October 1, 2014 – I took a writing class not too long ago where the instructor warned us to never open a story at a funeral. You won’t be invested enough in the characters to care about the dead person or those mourning that person, she said.
“This is Where I Leave You”, the new Indy dramedy directed by Shawn Levy, was based on a novel that didn’t follow my instructor’s advice, yet left me caring about the characters immediately proving that the rules of writing cry out to be broken if you can do it well.
The Altman family has its share of problems and secrets, and these are magnified when they are expected to sit Shiva for seven days after their father dies. It’s the first time the family has been together for any length of time for years, so you expect chaos. However, that chaos is entertaining, heartwarming, and quite funny.
The screenplay is based on the book by the same name by Jonathan Trooper, who also wrote the screenplay. It seems to work better when the author who created the characters for the novel, and knows them best, also writes the screenplay. It also doesn’t hurt that the strong ensemble cast, headed by Jason Bateman, Tina Fey, and Jane Fonda, is spot on and believable.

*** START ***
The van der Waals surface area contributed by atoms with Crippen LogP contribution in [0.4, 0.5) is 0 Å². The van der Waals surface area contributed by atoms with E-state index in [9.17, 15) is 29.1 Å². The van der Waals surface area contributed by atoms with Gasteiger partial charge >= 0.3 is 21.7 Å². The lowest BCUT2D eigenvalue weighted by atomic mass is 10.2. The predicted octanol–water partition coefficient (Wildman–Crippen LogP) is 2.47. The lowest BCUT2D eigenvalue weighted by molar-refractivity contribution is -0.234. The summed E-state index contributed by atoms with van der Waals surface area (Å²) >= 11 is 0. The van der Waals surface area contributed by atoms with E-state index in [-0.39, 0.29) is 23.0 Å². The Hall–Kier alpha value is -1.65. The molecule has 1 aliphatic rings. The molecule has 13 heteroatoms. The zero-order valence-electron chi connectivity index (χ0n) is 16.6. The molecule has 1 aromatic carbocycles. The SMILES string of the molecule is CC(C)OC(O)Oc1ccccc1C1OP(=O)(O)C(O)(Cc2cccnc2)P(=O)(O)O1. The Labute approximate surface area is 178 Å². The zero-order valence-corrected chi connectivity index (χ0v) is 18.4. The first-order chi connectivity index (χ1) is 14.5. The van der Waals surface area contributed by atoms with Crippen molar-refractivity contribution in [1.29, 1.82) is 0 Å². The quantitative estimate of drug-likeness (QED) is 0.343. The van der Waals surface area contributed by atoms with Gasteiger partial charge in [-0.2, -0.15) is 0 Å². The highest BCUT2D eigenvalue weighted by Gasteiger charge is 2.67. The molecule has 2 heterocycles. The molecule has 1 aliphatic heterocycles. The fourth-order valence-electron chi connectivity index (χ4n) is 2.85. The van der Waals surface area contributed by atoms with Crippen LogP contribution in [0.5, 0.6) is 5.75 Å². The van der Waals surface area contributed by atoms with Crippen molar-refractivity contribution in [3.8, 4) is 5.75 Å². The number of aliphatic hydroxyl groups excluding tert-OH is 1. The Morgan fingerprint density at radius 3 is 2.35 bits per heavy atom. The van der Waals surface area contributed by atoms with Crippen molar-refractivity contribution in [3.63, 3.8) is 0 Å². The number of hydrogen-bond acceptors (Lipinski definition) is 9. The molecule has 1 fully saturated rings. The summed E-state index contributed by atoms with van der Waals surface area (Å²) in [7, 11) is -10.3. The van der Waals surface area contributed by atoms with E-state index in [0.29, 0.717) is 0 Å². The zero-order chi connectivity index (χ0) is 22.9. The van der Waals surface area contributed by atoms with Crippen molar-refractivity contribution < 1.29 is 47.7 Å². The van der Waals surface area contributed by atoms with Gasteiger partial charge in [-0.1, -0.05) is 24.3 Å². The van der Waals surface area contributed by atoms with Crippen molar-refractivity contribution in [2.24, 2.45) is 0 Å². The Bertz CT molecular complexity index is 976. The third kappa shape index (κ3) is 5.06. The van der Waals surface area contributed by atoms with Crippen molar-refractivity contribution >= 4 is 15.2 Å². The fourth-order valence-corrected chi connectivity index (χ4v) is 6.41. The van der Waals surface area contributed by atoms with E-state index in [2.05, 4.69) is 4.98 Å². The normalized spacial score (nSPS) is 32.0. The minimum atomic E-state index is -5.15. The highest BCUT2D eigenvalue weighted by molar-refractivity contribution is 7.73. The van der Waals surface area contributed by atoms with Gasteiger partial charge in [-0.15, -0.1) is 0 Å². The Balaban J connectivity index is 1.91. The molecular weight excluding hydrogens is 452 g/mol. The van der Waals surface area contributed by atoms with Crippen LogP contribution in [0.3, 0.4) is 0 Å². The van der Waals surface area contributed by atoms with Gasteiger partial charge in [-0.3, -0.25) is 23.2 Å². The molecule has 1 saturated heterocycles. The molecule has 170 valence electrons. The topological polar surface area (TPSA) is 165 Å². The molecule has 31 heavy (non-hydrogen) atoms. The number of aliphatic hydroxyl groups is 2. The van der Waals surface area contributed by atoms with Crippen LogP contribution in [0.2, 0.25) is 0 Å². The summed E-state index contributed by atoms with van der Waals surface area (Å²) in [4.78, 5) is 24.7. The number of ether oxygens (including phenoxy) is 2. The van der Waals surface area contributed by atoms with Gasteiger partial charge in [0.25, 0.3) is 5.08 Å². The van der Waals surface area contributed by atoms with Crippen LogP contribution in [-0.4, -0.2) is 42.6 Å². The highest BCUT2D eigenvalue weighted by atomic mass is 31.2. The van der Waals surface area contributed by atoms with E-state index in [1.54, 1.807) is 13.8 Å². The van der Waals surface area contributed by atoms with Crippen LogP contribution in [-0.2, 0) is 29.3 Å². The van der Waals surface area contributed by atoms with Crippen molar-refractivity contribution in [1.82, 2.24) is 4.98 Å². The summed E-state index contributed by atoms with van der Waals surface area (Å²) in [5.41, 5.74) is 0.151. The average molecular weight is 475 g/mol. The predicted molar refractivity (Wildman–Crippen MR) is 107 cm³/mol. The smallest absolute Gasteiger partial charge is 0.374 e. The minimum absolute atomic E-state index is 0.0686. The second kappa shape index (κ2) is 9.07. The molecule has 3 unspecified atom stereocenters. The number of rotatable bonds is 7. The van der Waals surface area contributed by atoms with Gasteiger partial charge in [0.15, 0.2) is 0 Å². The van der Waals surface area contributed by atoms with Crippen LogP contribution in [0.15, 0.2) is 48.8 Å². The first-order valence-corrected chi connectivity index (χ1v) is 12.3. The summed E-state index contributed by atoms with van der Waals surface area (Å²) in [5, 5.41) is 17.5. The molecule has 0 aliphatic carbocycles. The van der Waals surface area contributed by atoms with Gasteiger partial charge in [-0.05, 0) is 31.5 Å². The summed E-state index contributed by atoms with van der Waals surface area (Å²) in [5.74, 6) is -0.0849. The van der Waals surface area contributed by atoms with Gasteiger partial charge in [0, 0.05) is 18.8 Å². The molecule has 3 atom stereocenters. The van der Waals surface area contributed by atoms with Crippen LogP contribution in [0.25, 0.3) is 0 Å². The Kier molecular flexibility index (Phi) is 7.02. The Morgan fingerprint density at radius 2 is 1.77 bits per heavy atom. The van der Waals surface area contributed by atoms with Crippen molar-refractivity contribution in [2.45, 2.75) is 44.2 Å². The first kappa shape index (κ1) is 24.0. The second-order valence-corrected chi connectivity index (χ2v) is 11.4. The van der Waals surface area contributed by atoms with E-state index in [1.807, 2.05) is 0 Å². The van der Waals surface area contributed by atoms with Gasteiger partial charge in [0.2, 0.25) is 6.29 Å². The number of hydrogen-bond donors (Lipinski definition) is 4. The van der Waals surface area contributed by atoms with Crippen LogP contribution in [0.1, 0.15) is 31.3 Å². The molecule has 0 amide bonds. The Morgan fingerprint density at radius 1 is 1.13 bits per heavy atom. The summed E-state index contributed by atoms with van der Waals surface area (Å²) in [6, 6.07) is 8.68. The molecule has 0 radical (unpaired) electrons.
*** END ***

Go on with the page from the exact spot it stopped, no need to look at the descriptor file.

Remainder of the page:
Judd Altman (Bateman) is having a tough go of it lately. He’s just discovered that his wife is having an affair with this boss (Dax Shepard) and on top of that drama, his father dies. He heads home to visit with his mother (Fonda) and his siblings Paul (Corey Stoll), Wendy (Fey), and Phillip (Adam Driver).
Seven days is a long time to spend together, and tensions run high, secrets are revealed, and old relationships are renewed. There are also plenty of situations that are misunderstood, which may sound like the common plotline of any sitcom, but it works here. I bought into the family dysfunction, even though we’ve seen several variations on this reunion theme with “The Big Chill”, “Beautiful Girls”, and “Indian Summer”, to name a few.
While many film critics didn’t like the film as much as I did, it played out exactly as I expected. It’s one of those cases, I believe, where a great book can never matter as much once in screenplay form. However, I didn’t read the book, and for one hour and 40 minutes I was entertained, I laughed a little and cried a little, and I left the theater satisfied. Isn’t that what we want in a movie experience?
“This is Where I Leave You” is playing in wide release now in theaters across the country. It may not be likely to earn nominations or wins in any of the major film awards, but it is a pleasing story with a strong cast and plenty of clever dialogue.